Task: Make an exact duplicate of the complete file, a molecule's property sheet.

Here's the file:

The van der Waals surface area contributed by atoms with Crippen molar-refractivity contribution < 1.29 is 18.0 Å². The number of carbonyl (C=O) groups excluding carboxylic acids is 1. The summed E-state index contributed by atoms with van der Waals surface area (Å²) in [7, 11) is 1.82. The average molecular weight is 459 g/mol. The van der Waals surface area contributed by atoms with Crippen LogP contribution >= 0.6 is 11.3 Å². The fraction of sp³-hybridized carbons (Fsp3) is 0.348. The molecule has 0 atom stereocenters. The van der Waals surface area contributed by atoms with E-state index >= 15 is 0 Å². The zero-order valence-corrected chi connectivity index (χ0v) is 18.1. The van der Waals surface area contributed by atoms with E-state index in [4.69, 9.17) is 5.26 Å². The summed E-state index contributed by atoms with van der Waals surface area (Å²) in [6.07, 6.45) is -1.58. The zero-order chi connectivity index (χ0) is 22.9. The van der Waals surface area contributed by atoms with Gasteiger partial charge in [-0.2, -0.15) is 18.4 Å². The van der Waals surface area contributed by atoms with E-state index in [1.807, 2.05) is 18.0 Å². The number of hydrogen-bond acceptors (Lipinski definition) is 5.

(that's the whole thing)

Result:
The van der Waals surface area contributed by atoms with Crippen molar-refractivity contribution < 1.29 is 18.0 Å². The number of carbonyl (C=O) groups excluding carboxylic acids is 1. The summed E-state index contributed by atoms with van der Waals surface area (Å²) in [7, 11) is 1.82. The average molecular weight is 459 g/mol. The van der Waals surface area contributed by atoms with Crippen LogP contribution >= 0.6 is 11.3 Å². The fraction of sp³-hybridized carbons (Fsp3) is 0.348. The molecule has 0 atom stereocenters. The van der Waals surface area contributed by atoms with E-state index >= 15 is 0 Å². The zero-order valence-corrected chi connectivity index (χ0v) is 18.1. The van der Waals surface area contributed by atoms with E-state index in [4.69, 9.17) is 5.26 Å². The summed E-state index contributed by atoms with van der Waals surface area (Å²) in [6.07, 6.45) is -1.58. The zero-order chi connectivity index (χ0) is 22.9. The van der Waals surface area contributed by atoms with Gasteiger partial charge in [-0.2, -0.15) is 18.4 Å². The van der Waals surface area contributed by atoms with E-state index in [1.807, 2.05) is 18.0 Å². The number of hydrogen-bond acceptors (Lipinski definition) is 5.